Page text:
COMPLIMENTARY
PRINT SUB

CLICK HERE

The-Produce-News-Logo-130

CURRENT ISSUE

view current print edition

PAST ISSUES

archives

 

 

 

Colorful California crocosmia and the scent of saffron

As the floral color palette follows the lead of maple and oak trees by transitioning to the warm tones of fall, one stunning bloom that needs to be on your radar is crocosmia. This bloom isn’t new to the cut flower world, but it has a relatively short season so you need to pay attention to appreciate this wonderful flower that manages to display yellow, red and orange all on the same stem.

Originating in South Africa, crocosmia is a member of the iris family, Iridaceae, and grows from corms either planted in open fields or in soil-filled crates. The season ranges from late summer to about Thanksgiving, bringing an autumnal, garden-fresh look to any design.

crocosmia-field Crocosmia has three key elements that make it a welcome addition to your floral department:

1. Texture — Each stem has multiple rib-like blooms that provide a depth of texture and give your bouquets an extra dimension. Is there any trend hotter than texture right now?

2. Length — Beefy stems are graded 36 to 40 inches, providing a serious “wow” factor. In an enhanced bunch or as a consumer bunch, these beauties make a statement. And they have a botanical bonus feature — check out the sword-shaped leaves that almost look like a tropical design element. The leaves are very strong and will work great in a variety of applications. 

3. Color — The blooms are a deep, orange-tinged red. This color is the essence of fall. As you look closer, you see the almost zebra-like stripes of yellow on the buds and this combination of red, orange and yellow in a single cluster of blooms is exceptionally rare.

Crocosmia is a perfect fit in the California-style bouquet aesthetic, which is focused on seasonally-available blooms, hand-tied in a spiral pattern, usually with strong design elements of line and texture.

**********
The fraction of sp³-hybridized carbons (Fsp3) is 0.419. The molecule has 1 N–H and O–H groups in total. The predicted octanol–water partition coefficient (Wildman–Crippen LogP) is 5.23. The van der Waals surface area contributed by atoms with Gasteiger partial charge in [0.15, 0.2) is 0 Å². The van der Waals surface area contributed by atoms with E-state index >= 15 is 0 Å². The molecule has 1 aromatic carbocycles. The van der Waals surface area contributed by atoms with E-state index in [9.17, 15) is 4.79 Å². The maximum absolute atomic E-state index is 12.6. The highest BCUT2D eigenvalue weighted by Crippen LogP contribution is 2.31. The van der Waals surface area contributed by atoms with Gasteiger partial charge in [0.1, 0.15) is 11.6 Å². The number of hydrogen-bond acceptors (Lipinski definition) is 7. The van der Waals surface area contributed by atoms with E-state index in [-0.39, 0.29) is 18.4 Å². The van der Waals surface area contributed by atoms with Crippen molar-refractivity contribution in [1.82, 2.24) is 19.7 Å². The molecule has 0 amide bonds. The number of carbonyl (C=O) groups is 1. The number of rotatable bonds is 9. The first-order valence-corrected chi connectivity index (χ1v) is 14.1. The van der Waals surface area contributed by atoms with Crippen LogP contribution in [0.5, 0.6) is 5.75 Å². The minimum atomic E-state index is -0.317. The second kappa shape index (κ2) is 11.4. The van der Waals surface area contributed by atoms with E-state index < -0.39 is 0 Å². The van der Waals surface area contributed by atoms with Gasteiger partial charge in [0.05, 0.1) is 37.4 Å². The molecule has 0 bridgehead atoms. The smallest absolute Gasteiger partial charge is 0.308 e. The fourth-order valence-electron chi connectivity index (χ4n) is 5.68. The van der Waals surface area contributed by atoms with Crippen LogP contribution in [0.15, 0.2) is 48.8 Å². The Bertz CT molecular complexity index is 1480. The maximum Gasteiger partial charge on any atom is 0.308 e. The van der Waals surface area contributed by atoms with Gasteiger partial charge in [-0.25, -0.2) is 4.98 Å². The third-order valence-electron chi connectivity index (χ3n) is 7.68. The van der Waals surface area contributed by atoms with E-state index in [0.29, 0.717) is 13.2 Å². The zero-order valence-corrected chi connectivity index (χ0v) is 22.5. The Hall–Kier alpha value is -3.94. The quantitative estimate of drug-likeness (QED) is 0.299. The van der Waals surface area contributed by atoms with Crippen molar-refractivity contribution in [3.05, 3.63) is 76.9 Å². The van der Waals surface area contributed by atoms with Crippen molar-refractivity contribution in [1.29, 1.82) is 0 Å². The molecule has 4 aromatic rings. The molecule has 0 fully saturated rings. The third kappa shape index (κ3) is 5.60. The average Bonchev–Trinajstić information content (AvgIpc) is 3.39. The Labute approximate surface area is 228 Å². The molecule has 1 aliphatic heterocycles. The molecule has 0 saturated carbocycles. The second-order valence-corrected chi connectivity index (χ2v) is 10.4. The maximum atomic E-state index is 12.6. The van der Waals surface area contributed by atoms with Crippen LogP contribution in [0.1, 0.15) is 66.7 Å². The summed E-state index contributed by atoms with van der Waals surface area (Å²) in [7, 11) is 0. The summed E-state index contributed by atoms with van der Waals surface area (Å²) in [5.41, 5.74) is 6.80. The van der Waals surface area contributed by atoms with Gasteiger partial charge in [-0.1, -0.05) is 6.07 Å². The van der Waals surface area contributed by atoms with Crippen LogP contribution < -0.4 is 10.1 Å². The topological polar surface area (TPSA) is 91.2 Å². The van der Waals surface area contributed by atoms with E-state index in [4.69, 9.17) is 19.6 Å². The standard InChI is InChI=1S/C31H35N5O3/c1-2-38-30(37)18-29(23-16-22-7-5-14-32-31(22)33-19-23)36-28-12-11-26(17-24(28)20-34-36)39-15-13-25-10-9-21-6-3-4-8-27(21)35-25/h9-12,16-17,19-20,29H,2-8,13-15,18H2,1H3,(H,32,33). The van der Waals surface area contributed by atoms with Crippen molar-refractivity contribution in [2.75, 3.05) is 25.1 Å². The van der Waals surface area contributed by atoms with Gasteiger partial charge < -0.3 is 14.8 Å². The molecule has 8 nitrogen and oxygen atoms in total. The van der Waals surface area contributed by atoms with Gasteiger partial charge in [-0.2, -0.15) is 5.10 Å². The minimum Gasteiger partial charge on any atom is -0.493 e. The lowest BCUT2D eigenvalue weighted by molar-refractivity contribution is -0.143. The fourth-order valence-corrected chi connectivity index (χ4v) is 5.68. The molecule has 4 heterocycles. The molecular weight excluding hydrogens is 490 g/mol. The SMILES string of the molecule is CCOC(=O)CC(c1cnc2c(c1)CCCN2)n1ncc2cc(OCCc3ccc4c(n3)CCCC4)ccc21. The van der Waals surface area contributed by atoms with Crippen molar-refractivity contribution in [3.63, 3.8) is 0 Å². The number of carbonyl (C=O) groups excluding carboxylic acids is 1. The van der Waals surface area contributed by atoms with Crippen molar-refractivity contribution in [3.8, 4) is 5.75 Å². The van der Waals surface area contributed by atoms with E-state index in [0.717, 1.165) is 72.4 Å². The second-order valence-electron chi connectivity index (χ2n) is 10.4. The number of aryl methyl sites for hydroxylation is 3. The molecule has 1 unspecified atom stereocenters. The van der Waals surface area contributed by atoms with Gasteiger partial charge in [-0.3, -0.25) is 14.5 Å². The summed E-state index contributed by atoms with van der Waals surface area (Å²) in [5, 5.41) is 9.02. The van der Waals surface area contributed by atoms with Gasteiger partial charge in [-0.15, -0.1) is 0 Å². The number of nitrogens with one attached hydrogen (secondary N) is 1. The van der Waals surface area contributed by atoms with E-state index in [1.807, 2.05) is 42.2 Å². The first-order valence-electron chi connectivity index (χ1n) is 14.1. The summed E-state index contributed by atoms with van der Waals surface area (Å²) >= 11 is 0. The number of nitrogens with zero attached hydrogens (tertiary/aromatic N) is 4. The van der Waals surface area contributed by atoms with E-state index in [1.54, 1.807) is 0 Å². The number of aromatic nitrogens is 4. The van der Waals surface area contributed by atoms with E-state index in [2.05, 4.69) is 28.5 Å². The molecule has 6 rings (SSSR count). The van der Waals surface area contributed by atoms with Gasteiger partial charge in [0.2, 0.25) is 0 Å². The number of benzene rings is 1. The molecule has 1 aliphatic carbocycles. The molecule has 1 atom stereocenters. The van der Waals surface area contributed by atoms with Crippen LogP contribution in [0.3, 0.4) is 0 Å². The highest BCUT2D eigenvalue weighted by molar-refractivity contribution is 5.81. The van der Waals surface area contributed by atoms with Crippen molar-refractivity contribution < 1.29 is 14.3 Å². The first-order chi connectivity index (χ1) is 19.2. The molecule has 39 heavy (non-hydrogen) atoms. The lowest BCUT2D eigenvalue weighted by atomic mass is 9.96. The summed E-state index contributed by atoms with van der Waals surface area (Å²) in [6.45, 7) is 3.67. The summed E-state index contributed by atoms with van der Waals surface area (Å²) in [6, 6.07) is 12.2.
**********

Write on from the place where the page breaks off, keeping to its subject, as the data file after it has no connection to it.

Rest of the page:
The name crocosmia is derived from the Greek words ‘krokos’ meaning saffron and ‘osme’ meaning smell. It is said that when the flower heads are put into water that they smell of saffron.

Saffron? This ancient story provided a good opportunity for an experiment in the office, so yes; I ran to the cooler, grabbed a bunch, dunked them in a bowl of water and took a consensus around the office on the scent.

The most definitive answer came from Sun Valley’s Internet sales manager, Ginny Wyche, who astutely commented that the mixture smelled like “wet flowers.” Nonetheless, we got an unsuspecting handful of people to smell a bowl of wet flowers, which is a good day no matter how you slice it.

As floral designers and floral buyers search for fresh, unique offerings to keep their customers engaged, the tall, textured and colorful crocosmia is a great choice for fall.

Bill Prescott is the marketing communications specialist at the Sun Valley Group in Arcata, CA. He can be contacted at bprescott@tsvg.com.